If I were a liberal, I would have spent the last week in shock that a Democratic audience in Flint, Mich., cheered Vice President Joe Biden's description of a policeman being killed. (And if I were a liberal desperately striving to keep my job on MSNBC, I'd say the Democrats looked "hot and horny" for dead cops -- as Chris Matthews said of a Republican audience that cheered for the death penalty.)
Biden's audience whooped and applauded last week in Flint when he said that without Obama's jobs bill, police will be "outgunned and outmanned." (Wild applause!)
I suppose liberals would claim they were applauding because they believe Obama's jobs bill will prevent these murders. Which reminds me: Republicans believe the death penalty prevents murders!
Which belief bears more relationship to reality?
In a case I have previously mentioned, Kenneth McDuff was released from death row soon after the Supreme Court overturned the death penalty in 1972 and went on to murder more than a dozen people.
William Jordan and Anthony Prevatte were sentenced to death in 1974 for abducting a teacher, murdering him and stealing his car. They came under suspicion when they were caught throwing the murder weapon from the stolen vehicle in a high-speed car chase with the cops and because they were in possession of the dead man's wallet, briefcase and watch.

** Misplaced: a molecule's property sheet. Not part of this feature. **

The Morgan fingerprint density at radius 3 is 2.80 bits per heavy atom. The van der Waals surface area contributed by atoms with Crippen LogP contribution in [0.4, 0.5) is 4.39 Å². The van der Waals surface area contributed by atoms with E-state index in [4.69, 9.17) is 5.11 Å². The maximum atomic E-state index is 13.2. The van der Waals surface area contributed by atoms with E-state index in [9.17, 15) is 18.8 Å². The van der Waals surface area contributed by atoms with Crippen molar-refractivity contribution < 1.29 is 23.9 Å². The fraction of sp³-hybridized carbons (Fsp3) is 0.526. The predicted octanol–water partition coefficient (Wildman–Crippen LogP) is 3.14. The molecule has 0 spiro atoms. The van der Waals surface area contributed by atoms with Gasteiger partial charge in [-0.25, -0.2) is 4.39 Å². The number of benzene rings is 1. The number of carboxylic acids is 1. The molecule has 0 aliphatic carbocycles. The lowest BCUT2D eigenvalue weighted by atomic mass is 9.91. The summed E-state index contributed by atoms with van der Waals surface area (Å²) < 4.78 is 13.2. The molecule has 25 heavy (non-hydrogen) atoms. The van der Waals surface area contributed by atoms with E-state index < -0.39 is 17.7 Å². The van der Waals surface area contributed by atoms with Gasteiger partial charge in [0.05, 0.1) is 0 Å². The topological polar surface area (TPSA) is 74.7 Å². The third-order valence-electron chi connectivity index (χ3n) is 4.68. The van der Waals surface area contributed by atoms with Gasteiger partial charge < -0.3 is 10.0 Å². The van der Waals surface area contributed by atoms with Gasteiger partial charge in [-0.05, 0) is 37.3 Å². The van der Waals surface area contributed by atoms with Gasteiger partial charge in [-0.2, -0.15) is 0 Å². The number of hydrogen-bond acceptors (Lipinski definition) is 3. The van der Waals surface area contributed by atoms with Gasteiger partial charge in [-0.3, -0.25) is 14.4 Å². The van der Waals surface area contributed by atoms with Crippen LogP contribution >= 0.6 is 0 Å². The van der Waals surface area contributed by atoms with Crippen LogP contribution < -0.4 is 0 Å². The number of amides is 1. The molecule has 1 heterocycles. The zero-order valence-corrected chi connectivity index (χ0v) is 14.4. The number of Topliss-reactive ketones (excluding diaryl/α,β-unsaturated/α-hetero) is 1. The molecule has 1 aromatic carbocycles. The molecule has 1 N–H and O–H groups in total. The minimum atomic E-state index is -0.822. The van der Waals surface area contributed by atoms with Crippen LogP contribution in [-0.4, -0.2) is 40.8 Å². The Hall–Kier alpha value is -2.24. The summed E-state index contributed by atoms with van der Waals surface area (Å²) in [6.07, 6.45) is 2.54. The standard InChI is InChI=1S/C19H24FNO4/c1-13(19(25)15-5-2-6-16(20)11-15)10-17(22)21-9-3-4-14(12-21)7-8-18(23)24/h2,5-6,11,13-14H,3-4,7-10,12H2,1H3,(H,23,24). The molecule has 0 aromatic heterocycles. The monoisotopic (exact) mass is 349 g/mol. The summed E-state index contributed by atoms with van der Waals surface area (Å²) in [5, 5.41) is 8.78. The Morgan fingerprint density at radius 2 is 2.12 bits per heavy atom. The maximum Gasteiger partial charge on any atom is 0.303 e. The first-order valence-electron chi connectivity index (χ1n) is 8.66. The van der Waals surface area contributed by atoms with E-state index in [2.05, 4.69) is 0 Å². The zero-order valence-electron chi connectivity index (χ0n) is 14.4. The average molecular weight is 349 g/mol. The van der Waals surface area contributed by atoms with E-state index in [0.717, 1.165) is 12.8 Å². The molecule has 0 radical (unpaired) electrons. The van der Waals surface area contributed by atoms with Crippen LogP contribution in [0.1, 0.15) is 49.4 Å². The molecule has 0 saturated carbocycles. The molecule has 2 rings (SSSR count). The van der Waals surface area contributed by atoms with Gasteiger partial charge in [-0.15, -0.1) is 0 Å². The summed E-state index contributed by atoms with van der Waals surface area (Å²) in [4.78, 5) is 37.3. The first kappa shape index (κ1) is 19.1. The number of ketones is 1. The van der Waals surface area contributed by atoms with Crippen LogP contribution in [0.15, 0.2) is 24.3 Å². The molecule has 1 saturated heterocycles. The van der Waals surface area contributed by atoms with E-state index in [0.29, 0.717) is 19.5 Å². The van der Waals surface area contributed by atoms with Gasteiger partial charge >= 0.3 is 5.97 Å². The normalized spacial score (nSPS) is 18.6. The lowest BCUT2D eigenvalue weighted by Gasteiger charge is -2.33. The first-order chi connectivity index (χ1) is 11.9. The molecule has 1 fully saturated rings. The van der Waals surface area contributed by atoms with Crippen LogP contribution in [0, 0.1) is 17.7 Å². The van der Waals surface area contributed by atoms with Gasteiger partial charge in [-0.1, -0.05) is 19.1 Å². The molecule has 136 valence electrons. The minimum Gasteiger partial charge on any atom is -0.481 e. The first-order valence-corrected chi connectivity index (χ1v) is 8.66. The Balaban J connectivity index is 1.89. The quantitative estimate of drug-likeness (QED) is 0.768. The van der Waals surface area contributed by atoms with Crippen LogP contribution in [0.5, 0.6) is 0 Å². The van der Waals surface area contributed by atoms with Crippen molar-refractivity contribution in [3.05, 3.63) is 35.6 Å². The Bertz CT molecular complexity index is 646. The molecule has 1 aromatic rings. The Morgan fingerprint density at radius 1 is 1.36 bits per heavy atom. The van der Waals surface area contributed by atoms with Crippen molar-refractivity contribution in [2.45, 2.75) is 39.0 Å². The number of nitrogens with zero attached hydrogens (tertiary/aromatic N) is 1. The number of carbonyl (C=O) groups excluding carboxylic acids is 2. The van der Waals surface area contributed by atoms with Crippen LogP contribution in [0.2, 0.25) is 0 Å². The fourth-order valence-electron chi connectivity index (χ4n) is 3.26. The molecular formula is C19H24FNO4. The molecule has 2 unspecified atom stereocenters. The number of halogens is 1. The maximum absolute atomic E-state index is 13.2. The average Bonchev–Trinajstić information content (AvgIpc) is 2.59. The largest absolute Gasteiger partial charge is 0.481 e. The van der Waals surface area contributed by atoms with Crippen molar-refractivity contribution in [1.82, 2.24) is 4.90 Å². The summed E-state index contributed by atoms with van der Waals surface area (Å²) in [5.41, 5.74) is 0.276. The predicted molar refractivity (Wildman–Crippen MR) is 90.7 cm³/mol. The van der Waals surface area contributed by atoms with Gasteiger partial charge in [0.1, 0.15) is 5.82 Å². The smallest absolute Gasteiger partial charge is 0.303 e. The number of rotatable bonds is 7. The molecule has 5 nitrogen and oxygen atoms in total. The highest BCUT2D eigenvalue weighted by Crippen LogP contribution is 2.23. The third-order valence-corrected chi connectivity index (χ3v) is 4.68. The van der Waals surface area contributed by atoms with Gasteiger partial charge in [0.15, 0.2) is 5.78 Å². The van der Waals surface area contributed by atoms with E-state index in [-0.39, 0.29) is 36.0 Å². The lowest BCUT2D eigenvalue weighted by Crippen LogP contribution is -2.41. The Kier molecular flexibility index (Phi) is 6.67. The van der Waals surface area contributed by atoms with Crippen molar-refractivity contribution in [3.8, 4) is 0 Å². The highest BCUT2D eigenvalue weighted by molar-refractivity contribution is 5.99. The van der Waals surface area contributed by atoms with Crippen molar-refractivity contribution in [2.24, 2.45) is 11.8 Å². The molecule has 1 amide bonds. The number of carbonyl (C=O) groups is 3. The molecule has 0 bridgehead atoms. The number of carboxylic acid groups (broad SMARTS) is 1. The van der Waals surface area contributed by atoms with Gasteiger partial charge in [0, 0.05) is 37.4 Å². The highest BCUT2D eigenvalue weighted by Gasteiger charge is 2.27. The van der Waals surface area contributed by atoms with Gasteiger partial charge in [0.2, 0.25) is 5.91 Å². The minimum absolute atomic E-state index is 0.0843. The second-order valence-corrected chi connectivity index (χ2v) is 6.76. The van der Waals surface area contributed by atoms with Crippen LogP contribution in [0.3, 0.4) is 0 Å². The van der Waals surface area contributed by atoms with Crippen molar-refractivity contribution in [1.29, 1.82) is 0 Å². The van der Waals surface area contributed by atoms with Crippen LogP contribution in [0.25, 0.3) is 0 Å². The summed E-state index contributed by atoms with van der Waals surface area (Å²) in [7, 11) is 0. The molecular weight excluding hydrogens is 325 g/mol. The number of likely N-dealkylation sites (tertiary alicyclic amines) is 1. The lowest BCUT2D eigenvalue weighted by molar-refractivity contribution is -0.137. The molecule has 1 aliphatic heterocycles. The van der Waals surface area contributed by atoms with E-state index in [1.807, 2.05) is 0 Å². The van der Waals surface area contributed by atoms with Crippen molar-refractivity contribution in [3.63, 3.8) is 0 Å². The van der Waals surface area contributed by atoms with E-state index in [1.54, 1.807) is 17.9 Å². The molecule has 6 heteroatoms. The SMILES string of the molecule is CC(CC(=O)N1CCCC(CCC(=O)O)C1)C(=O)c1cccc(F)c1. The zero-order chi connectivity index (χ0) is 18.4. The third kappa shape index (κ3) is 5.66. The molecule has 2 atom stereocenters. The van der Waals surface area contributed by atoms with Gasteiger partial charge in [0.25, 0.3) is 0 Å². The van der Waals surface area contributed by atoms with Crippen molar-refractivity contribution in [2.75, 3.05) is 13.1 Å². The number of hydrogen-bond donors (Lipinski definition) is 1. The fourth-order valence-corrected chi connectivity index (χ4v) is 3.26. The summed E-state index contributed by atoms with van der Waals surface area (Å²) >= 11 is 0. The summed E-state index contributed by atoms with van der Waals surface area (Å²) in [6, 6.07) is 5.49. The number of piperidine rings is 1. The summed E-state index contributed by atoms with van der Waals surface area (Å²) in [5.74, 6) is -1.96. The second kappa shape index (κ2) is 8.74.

The Georgia Supreme Court overturned their capital sentences in an opinion by Robert H. Hall, who was appointed by Gov. Jimmy Carter.
Hall said that the death sentences had to be set aside on the idiotic grounds that the jurors had overheard the prosecutor say that the judge and state supreme court would have the opportunity to review a death sentence, which might have caused them to take their sentencing role less seriously.
(If the facts had been the reverse, the court would have overturned the death sentences on the grounds that the jurors did not take their sentencing decision seriously, under the misapprehension that no judge or court would second-guess them.)
Prevatte was later released from "life in prison" and proceeded to murder his girlfriend. Jordan escaped and has never been found.
As president, Carter appointed Hall to a federal district court.
Darryl Kemp was sentenced to death in California in 1960 for the rape and murder of Marjorie Hipperson and also convicted for raping two other women. But he sat on death row long enough -- 12 years -- for the death penalty to be declared unconstitutional. He was paroled five years later and, within four months, had raped and murdered Armida Wiltsey, a 40-year-old wife and mother.
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